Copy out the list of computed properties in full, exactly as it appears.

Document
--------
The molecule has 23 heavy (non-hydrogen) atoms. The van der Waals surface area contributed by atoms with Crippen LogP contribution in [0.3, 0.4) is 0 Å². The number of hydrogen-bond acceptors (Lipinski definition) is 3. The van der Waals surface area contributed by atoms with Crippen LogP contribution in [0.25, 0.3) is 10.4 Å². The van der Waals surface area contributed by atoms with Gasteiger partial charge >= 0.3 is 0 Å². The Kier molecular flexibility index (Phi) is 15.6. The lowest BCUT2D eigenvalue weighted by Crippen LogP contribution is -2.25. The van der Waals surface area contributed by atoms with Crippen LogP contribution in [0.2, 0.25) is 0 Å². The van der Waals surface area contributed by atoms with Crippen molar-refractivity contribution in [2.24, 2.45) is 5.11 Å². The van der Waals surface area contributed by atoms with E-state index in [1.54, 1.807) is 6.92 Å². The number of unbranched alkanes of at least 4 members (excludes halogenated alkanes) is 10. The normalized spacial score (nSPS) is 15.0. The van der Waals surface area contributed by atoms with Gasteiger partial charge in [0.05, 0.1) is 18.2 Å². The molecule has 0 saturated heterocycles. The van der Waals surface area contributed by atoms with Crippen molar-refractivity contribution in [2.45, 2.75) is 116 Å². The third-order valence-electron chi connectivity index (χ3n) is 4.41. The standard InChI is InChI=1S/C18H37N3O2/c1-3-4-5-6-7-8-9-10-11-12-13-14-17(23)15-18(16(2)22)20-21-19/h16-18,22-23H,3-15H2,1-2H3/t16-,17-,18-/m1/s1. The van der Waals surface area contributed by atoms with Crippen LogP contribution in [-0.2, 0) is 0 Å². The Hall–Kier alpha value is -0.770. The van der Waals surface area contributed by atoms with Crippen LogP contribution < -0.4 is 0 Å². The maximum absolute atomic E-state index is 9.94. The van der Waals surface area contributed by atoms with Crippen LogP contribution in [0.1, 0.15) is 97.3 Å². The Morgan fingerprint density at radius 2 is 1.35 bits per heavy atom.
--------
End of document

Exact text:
The molecule has 23 heavy (non-hydrogen) atoms. The van der Waals surface area contributed by atoms with Crippen LogP contribution in [0.3, 0.4) is 0 Å². The number of hydrogen-bond acceptors (Lipinski definition) is 3. The van der Waals surface area contributed by atoms with Crippen LogP contribution in [0.25, 0.3) is 10.4 Å². The van der Waals surface area contributed by atoms with Gasteiger partial charge >= 0.3 is 0 Å². The Kier molecular flexibility index (Phi) is 15.6. The lowest BCUT2D eigenvalue weighted by Crippen LogP contribution is -2.25. The van der Waals surface area contributed by atoms with Crippen LogP contribution in [0.2, 0.25) is 0 Å². The van der Waals surface area contributed by atoms with Crippen molar-refractivity contribution in [2.24, 2.45) is 5.11 Å². The van der Waals surface area contributed by atoms with E-state index in [1.54, 1.807) is 6.92 Å². The number of unbranched alkanes of at least 4 members (excludes halogenated alkanes) is 10. The normalized spacial score (nSPS) is 15.0. The van der Waals surface area contributed by atoms with Gasteiger partial charge in [0.05, 0.1) is 18.2 Å². The molecule has 0 saturated heterocycles. The van der Waals surface area contributed by atoms with Crippen molar-refractivity contribution in [2.45, 2.75) is 116 Å². The third-order valence-electron chi connectivity index (χ3n) is 4.41. The standard InChI is InChI=1S/C18H37N3O2/c1-3-4-5-6-7-8-9-10-11-12-13-14-17(23)15-18(16(2)22)20-21-19/h16-18,22-23H,3-15H2,1-2H3/t16-,17-,18-/m1/s1. The van der Waals surface area contributed by atoms with Crippen LogP contribution in [-0.2, 0) is 0 Å². The Hall–Kier alpha value is -0.770. The van der Waals surface area contributed by atoms with Crippen LogP contribution < -0.4 is 0 Å². The maximum absolute atomic E-state index is 9.94. The van der Waals surface area contributed by atoms with Crippen LogP contribution in [0.1, 0.15) is 97.3 Å². The Morgan fingerprint density at radius 2 is 1.35 bits per heavy atom.